How would you gain ac­cess to these in­vest­ments? The most direct way would be to pur­chase a share di­rectly from a com­pany. This would re­quire you hav­ing a per­sonal re­la­tion­ship with the own­ers of the busi­ness, and you would most likely need the as­sis­tance of a pro­fes­sional in­vestor. The eas­i­est method would be to buy shares in a ven­ture cap­i­tal or pri­vate eq­uity fund. These are ve­hi­cles, which are man­aged by pro­fes­sional in­vestors that al­lo­cate cap­i­tal to a port­fo­lio of pri­vate com­pa­nies. They solve a num­ber of prob­lems for in­di­vid­ual in­vestors. 1) Your risk is di­ver­si­fied i.e. you are not putting all your eggs in one bas­ket. By in­vest­ing in mul­ti­ple com­pa­nies the fund re­duces the risk of you not re­ceiv­ing all your money back be­cause, if one of the com­pa­nies does not per­form well, the other com­pa­nies held in the fund might per­form very well and this would lead to a de­cent per­for­mance of your investment. If you put all your money in a sin­gle com­pany and the com­pany fails, you would lose every­thing. 2) You are del­e­gat­ing se­lec­tion of in­vest­ments to pro­fes­sion­als. Choos­ing which com­pa­nies to in­vest in can be a painstak­ing process, and it of­ten takes more than a year to re­search to make an investment de­ci­sion be­cause the in­vestee com­pany’s in­for­ma­tion is not read­ily avail­able. 3) Min­i­mal value re­quired to in­vest. If you had to in­vest in a pri­vate com­pany di­rectly you would of­ten have to con­trib­ute mil­lions of Dol­lars. By us­ing a PE fund, you can gain ac­cess by pur­chas­ing a share of a fund, which is of­ten only re­quires a min­i­mum investment of a few thou­sand dol­lars. 4) Most im­por­tantly it solves po­ten­tial liq­uid­ity prob­lems for you i.e. your abil­ity to turn your in­vest­ments into cash. If you in­vest in a com­pany di­rectly you will of­ten have to wait 10-12 years be­fore re­ceiv­ing any of your re­turns. With a PE fund the man­ager will usu­ally man­age liq­uid­ity and you might be able to with­draw funds and re­al­ize re­turns by pro­vid­ing short no­tice (de­pend­ing on the rules and struc­ture of the fund).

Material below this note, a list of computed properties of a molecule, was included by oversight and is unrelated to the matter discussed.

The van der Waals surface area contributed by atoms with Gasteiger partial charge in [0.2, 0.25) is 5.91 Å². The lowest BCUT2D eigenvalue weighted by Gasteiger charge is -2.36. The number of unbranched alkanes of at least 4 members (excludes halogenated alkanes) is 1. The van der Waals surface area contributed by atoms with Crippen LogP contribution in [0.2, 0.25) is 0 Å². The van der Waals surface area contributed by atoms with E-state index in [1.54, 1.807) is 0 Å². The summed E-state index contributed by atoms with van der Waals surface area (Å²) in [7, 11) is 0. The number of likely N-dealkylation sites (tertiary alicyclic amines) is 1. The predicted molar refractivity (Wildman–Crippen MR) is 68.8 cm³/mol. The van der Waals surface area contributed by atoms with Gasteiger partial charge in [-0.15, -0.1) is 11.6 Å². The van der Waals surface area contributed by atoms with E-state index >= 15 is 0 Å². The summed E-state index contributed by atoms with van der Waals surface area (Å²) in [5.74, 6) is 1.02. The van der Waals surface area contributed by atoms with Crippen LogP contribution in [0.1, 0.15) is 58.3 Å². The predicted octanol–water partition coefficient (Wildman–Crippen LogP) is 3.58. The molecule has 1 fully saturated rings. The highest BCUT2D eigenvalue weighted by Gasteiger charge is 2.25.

Ex­am­ples of PE funds in

Viet­nam would be funds man­aged by Vi­naCap­i­tal and Mekong Cap­i­tal. There are very many op­tions avail­able in­ter­na­tion­ally as well, in­vest­ing in ev­ery in­dus­try in al­most ev­ery coun­try. Your wealth man­ager should be able to as­sist you with par­tic­i­pat­ing in these funds, but make sure that he/ she per­forms ad­e­quate due-dili­gence and only al­lo­cates a mi­nor­ity of your port­fo­lio to these as­sets, de­pend­ing on what your liq­uid­ity needs are.

Sven Ro­er­ing is a Man­ag­ing Part­ner at Ten­z­ing Pa­cific Investment Management. He holds an Eco­nom­ics De­gree from Rhodes Univer­sity in South Africa, and is a can­di­date in the Char­tered Fi­nan­cial An­a­lyst (CFA) pro­gram, hav­ing suc­cess­fully com­pleted level...